• In operation, the wind spins turbine 10, which creates reduced air pressure inside shelter 2 and pulls air 115 out of the highest point in the interior of the structure through plenum 40 via ceiling vent 55. The ventilating flow can be quite significant even in light winds, and once spinning, turbine 10 acts as a flywheel, continuing to spin while buffering the effects of wind gusts, downdrafts, and calms. In addition, whenever air inside shelter 2 is warmer than the air outside turbine 10, air 115 will also rise and exit via turbine 10, increasing net air flow and additionally spinning turbine 10, although temperature differences have less air flow impact than the wind does. In cold weather, baffle 45 may be closed to retain warm air inside the shelter 2, while in warm weather baffle 45 may be opened to exhaust warm air. The warm air is replaced by cooler air from a window 120, or from an inlet vent 125, located near the cooler ground.
  • Additional turbine motion and ventilation may be enhanced using the solar chimney effect, wherein turbine 10 and chimney 20 are made black and heat absorbent. Solar radiation 130 from the sun 135 impinges on turbine 10 and chimney 20 directly, as well as when reflected from roof 5. This causes air inside chimney 20 to warm up, spinning turbine 10 and exhausting air 115 from shelter 2.
  • Where shelter 2 contains a basement 140 or other raised floor, increased cooling may be achieved using a floor inlet 145 combined with a basement inlet 150 on the shaded side of the structure, which cools incoming air as it flows over the permanently shaded ground under the shelter 2. Where terrain permits, even greater air cooling may be achieved using a qanat inlet 155 that pulls air in from a shaded place near shelter 2, cools air further underground, and releases it into basement 140 at underground inlet 160. In many climates, a swamp cooling effect may also be achieved by adding moisture 165 at any air inlet 120, 125, 145, 150, 155, or 160. Ideally, such moisture 165 exists naturally underground between qanat inlet 155 and underground inlet 160.
  • A key element of passive room and cooking ventilator 1 is a secondary flue 80 that leads from a vent hood 85 above a cooking stove 90 and pot 95 or an open fire 100 to an outlet port 105 inside the spinning turbine 10. As will be later described, outlet port 105 is configured to avoid fouling upper bearing 75 or other bearings within turbine 10 while opening within the low-pressure area generated by turbine 10, which draws air or fumes up from vent hood 85 through flue 80 and out of the structure via turbine 10. A flue controller 110 such as a baffle closes flue 80 when no heat is being produced. Hot fumes from flue 80 will additionally rotate turbine 10, assisting air removal from shelter 2.
  • In addition to general room ventilation, the combination of turbine 10, chimney 20, plenum 40, hood 85, flue 80, and outlet port 105 enable reduced fuel use, and comprise a natural solution to the problem of lung cancer in developing nations as a result of cooking over open fires inside structures. Typically, even with a flue and chimney, it can be challenging to get heat-driven exhaust of flame products moving soon enough and completely enough to achieve efficient fuel ignition or overcome smoke diffusion and subsequent inhalation. In FIG. 1, a low pressure zone from the combination turbine and chimney effects can be located immediately above a flame source and may begin operating prior to flame ignition, providing the functionality of a powered vent hood for users without electrical power. This not only exhausts fire and cooking fumes efficiently, but also pulls fresh air into the combustion area where stove 90 or open fire 100 is operating. This harnesses the wind to provide a suction-driven bellows effect to ensure sufficient air for complete combustion in the manner of the rocket stove, which can reduce carbon fuel use 75% or more while using agricultural waste as fuel. The use of a wind-driven turbine to ventilate a living space and independently drive cooking air pressure and flows thus addresses multiple problems in off-grid survival in an integrated and passive manner.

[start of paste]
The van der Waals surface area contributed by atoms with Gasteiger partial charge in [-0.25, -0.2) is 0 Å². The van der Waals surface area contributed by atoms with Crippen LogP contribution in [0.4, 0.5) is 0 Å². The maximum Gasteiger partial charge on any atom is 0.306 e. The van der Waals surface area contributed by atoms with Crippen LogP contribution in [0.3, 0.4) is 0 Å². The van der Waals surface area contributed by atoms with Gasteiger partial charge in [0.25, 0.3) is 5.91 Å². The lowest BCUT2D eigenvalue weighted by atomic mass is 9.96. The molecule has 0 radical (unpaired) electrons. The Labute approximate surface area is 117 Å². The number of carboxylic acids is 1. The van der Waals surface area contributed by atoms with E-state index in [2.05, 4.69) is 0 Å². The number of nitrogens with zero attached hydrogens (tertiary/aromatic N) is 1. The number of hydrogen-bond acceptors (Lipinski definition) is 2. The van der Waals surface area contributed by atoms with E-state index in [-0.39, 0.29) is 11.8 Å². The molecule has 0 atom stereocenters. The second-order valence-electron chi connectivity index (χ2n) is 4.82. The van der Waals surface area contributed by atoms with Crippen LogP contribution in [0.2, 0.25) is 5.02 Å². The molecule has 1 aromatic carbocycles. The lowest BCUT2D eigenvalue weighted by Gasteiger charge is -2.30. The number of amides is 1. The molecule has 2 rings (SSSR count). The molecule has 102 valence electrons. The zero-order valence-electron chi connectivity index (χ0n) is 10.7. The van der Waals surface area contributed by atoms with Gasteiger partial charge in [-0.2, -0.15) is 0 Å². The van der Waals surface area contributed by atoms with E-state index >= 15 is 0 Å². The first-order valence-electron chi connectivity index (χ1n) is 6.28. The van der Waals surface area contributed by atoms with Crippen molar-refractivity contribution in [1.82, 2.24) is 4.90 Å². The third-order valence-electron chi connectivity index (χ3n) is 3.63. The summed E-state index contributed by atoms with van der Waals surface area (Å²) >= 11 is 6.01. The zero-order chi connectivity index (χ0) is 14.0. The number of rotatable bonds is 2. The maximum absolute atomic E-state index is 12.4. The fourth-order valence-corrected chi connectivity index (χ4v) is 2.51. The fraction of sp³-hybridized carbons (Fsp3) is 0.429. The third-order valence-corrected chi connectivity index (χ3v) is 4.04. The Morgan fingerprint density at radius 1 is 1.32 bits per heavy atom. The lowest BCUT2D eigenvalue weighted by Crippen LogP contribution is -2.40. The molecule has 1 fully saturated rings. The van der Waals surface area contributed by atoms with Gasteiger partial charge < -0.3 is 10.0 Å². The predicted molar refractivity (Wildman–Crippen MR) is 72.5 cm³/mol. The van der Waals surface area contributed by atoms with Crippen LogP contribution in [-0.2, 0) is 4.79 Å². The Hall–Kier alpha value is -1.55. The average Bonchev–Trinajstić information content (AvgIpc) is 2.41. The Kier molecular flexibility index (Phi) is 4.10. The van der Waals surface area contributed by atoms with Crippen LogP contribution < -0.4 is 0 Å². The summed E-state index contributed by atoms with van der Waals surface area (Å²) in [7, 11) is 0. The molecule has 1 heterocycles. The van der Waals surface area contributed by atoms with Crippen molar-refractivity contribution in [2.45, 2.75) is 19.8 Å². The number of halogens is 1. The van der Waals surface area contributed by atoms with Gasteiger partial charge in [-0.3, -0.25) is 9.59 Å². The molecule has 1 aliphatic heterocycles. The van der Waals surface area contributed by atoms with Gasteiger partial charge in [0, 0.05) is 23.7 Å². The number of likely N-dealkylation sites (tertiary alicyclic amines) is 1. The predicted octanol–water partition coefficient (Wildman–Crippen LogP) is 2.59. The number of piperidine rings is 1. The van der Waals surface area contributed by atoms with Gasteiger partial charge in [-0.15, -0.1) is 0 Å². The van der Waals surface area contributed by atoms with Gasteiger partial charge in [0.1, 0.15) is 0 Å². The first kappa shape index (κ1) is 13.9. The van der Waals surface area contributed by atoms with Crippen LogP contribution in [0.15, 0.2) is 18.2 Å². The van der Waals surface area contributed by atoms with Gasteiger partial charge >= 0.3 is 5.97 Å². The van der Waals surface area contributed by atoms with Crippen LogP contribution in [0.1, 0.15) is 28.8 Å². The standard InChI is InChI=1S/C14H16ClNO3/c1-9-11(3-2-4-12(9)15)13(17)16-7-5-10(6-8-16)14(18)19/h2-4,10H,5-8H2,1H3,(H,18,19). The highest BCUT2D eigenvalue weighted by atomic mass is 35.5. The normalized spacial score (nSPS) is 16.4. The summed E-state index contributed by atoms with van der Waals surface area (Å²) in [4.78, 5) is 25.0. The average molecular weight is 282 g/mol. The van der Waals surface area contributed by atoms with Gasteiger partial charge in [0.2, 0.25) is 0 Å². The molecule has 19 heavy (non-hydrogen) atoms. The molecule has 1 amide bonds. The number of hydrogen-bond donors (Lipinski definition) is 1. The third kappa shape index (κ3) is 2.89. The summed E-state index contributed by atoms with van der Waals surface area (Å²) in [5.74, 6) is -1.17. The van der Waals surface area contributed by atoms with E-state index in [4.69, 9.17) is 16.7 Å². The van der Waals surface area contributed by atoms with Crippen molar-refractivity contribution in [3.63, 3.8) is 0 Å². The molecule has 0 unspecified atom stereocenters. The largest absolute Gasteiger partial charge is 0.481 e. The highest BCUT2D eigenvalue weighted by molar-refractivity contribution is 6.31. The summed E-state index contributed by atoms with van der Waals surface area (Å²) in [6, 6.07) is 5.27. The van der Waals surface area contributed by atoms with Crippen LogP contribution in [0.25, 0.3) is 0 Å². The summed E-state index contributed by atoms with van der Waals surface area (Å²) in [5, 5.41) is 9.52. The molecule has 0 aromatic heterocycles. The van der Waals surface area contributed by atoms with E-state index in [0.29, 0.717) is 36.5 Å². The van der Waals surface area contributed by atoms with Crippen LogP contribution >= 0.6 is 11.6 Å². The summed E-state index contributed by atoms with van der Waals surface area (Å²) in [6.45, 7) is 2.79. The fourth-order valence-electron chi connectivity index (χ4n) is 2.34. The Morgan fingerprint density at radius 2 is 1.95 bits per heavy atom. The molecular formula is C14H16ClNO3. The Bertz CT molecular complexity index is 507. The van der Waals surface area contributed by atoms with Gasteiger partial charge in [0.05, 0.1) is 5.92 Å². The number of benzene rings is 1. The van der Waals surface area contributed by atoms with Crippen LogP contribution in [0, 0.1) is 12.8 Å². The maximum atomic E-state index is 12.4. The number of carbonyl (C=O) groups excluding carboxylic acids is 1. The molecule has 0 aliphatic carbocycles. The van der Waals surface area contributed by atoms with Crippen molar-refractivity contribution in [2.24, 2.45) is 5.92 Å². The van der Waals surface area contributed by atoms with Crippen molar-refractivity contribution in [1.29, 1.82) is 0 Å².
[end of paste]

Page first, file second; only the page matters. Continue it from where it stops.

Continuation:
• Turbine Solar Chimney Trombe and Solar Heating Integration
  • FIG. 2A illustrates several additional aspects that extend passive room and cooking ventilator 1 described in FIG. 1 into turbine solar chimney trombe 170, with previously described details such as the flue 80 and all other cooking-related aspects omitted for clarity. These additional aspects include integrating a trombe wall or solar ventilator with the turbine 10 and chimney 20 to provide additional ventilation benefits, novel solar collection features in the trombe wall approach that concentrate solar heat to enable heating and purifying water in addition to its air movement functions, and additional means to heat and cool the interior of shelter 2 using heated and cooled water.